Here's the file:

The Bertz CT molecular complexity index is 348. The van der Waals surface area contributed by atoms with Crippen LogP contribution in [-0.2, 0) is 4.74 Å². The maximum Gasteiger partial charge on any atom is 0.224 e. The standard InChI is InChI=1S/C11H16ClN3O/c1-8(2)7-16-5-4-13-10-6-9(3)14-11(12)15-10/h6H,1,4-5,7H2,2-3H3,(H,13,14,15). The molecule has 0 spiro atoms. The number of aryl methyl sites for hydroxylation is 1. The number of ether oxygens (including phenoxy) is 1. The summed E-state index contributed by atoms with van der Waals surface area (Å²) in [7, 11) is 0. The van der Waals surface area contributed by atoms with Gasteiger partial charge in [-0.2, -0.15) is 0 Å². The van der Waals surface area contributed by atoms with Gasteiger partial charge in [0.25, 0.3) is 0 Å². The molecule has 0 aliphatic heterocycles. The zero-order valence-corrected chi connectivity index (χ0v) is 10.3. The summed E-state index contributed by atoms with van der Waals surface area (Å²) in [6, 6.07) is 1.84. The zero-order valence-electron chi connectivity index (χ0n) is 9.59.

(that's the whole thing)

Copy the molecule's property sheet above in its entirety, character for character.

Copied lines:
The Bertz CT molecular complexity index is 348. The van der Waals surface area contributed by atoms with Crippen LogP contribution in [-0.2, 0) is 4.74 Å². The maximum Gasteiger partial charge on any atom is 0.224 e. The standard InChI is InChI=1S/C11H16ClN3O/c1-8(2)7-16-5-4-13-10-6-9(3)14-11(12)15-10/h6H,1,4-5,7H2,2-3H3,(H,13,14,15). The molecule has 0 spiro atoms. The number of aryl methyl sites for hydroxylation is 1. The number of ether oxygens (including phenoxy) is 1. The summed E-state index contributed by atoms with van der Waals surface area (Å²) in [7, 11) is 0. The van der Waals surface area contributed by atoms with Gasteiger partial charge in [-0.2, -0.15) is 0 Å². The van der Waals surface area contributed by atoms with Gasteiger partial charge in [0.25, 0.3) is 0 Å². The molecule has 0 aliphatic heterocycles. The zero-order valence-corrected chi connectivity index (χ0v) is 10.3. The summed E-state index contributed by atoms with van der Waals surface area (Å²) in [6, 6.07) is 1.84. The zero-order valence-electron chi connectivity index (χ0n) is 9.59.